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Live Free or Die: Troy Rising I Mass Market Paperback – October 26, 2010
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Copyright © Reed Business Information, a division of Reed Elsevier Inc. All rights reserved. --This text refers to the Audio CD edition.
Top Customer Reviews
Enter our hero, Tyler Vernon, who is struggling to survive in New Hampshire amidst the worldwide depression caused by the Horvath stealing Earth's precious metals. Tyler is an entrepreneur and seizes the opportunity when he meets a Glatun free trader at an SF convention. Just asking the question, "What could he sell the Glatun that would be valuable to an advanced alien race?" starts something big for him. How big was determined by a second question, "How could he become the indispensable source for that export item?"
As anyone who has traveled to New Hampshire knows, the motto for the State is "Live Free or Die." It's on every license plate. Tyler and a bunch of his neighbors take that philosophy seriously. What starts out as a commercial venture eventually turns into the war for Terran independence from the Horvath and Tyler Vernon leads the fight as the richest man on Earth from trade with the Glatun. How he manages to drive the Horvath from our solar system while saving Earth is a great start to multi-volume epic story. Don't worry, there is no cliff-hanger at the end to ruin the pleasure of an uplifting novel of human courage and ingenuity.
Ringo is writing SF the old fashioned way on a grand scale. The book harkens back to the best science fiction of the 1950's and 1960's. There is no ambiguity about who are the good guys in this story.
Live Free or Die cannot be pigeon-holed as a space opera. First, the book is about the importance of one indispensable man. Tyler Veron solves the practical economics of humans leap-frogging from NASA era technology to star-travel. If I tell you how it would be a plot spoiler, but it's great. The emphasis on the indomitable human spirit give a realism to this novel. Some things we must do or die trying. Second, Ringo cares about getting the science right, especially in how humans would exploit the raw materials of the inner solar system to build a space-faring civilization.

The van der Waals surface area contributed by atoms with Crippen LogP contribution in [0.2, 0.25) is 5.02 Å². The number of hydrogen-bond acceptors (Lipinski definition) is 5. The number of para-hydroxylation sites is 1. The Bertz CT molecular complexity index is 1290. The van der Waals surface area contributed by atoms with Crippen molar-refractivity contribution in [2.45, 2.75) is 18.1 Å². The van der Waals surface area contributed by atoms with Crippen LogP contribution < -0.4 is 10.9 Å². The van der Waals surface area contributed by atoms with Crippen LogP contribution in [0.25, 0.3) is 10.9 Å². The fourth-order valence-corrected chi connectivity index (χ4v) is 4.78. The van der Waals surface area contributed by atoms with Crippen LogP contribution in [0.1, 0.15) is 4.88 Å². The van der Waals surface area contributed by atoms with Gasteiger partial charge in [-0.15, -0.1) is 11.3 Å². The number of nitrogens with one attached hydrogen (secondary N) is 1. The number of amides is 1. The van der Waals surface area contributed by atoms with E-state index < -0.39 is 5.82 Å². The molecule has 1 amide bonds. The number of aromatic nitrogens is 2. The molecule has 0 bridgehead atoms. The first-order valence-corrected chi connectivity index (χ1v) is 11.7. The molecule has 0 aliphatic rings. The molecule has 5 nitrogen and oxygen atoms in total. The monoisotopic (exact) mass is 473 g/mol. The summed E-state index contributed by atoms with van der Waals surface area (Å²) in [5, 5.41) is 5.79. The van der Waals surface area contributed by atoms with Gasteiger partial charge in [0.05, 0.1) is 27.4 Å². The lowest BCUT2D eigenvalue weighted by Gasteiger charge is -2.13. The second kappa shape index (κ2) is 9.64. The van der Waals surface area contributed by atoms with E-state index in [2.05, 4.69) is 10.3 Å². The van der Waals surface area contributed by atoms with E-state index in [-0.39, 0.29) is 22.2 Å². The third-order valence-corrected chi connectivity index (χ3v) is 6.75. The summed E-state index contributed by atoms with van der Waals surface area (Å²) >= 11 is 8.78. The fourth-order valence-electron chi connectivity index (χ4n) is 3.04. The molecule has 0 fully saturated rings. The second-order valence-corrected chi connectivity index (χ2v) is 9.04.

Historians in academia these days treat the great man theory of history with great distaste. So the fact that Charles Martel led the Frankish forces to victory at the Battle of Tours in 732 to stop the Islamic conquest of Europe is not supposed to be important for today's history students. Similarly, a student should not hold his breath waiting for a lecture on King John III of Poland ("John Sobieski") breaking the Siege of Vienna on September 12,1683 against a huge Turkish army. Sobieski was the acknowledged military genius of his age. He had a career of military victories that were the impetus for his being elected King of Poland. His leadership ended the threat of a Turkish military conquest of Europe.
The lessons we used to obtain from history are now being taught in the pages of science fiction novels.
The premise of the book comes from aliens putting a 'gate' in the earth system. The first set of aliens are good aliens interested only in trade. The second set take over and demand tribute. Earth is helpless.
Enter the hero, Tyler, who discovers an item that the good aliens are crazy about - maple syrup. He parleys this into a fortune which he uses to build an infrastructure to enable earth to resist the bad aliens.